So if anyone still doubts what cartoons can do, they just might not be paying attention.




One Day at a Time: A Case for the Multi-Camera Sitcom

I’m not going to lie, when I found out that I was supposed to watch a sitcom for last weekend’s homework I rolled my eyes. I can’t count the times I’ve cringed watching CBS’s The Big Bang Theory or had to politely fake-chuckle in order to not offend a room full of Friends fans (Seinfeld is better). See, I was in the camp that thought that the multi-camera sitcom was a thing of the past and without merit today as shows like Modern Family and Parks and Rec had managed to do just fine by shedding the format. Mockumentary, to me, seemed like the new standard in sitcom comedy and I so began to treat all sitcoms that stuck to the old formula as beneath. Kind of pretentious, I know. Thankfully, that all changed for me this weekend. Although, I don’t think I’ll be tuning in for anymore of Sheldon’s antics.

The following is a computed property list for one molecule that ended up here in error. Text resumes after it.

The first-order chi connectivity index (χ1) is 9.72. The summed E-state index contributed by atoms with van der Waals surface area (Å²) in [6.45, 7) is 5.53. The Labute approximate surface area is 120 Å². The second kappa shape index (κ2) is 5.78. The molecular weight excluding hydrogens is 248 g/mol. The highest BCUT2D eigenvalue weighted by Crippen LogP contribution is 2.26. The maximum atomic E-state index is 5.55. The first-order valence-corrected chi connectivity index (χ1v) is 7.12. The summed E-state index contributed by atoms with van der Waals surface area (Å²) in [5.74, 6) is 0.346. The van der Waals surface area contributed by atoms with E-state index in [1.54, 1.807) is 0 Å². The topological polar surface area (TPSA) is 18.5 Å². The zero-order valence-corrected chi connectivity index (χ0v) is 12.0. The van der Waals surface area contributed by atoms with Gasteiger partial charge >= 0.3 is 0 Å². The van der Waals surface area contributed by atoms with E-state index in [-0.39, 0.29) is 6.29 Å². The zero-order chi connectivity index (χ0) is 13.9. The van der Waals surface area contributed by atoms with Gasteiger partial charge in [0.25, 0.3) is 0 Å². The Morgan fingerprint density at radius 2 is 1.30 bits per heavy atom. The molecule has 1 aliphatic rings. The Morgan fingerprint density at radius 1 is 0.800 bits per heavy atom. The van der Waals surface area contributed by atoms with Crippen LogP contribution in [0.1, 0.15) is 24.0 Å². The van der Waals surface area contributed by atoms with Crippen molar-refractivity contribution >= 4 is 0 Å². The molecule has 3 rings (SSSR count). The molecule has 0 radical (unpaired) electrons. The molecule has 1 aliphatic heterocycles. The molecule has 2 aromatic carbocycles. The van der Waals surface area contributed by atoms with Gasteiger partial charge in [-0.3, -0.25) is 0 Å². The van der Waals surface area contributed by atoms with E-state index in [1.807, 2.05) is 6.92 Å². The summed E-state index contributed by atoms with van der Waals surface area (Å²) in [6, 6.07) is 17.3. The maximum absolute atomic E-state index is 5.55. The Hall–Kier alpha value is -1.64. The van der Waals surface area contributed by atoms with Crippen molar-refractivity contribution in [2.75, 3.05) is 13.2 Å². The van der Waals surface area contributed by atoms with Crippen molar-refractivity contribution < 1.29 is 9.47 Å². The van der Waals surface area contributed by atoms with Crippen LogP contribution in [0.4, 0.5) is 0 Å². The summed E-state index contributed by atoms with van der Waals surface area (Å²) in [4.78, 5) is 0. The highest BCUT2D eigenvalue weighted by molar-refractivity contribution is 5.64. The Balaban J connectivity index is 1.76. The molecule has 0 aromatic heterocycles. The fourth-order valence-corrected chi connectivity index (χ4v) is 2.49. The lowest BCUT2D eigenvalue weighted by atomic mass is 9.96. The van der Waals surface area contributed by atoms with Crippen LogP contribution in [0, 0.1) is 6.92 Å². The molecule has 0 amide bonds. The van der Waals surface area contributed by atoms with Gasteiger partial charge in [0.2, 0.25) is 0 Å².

So there I was, firing up an episode of One Day at a Time, dreading the fact that I had to watch six hours of a format that I thought had lost any type of cultural relevancy. What I got instead was a television program that won me over in the first 10 minutes and packed with well-earned sentimentality. I would be lying if I said that Rita Moreno’s audacious entrance for the show didn’t do something for me as the audience cheered and whooped in excitement. For the first time in awhile, my internalized pretensions seemed to melt away. It really did feel like I was a part of something bigger and more immediate than myself. I believe the knowing that One Day at a Time was taped in front a live studio audience had much to do with this. To hear an audience react to an actor’s performance in the privacy of your own living room feels strikingly communal; almost dissonantly so. Where else do you hear the reactions of complete strangers than the movie theater? In a sad way, I guess in a pitiful way I felt less alone, but more importantly I felt like I was witnessing something meaningful that went beyond my grievances with what I had perceived as tired format. Much how Penelope Alvarez, the show’s mother, makes do with what she has, One Day at a Time does so with the multi-camera formula. This type of quasi-communal viewing made the laughs and drama on screen that much more immediate and this was especially with the topics this show deals with.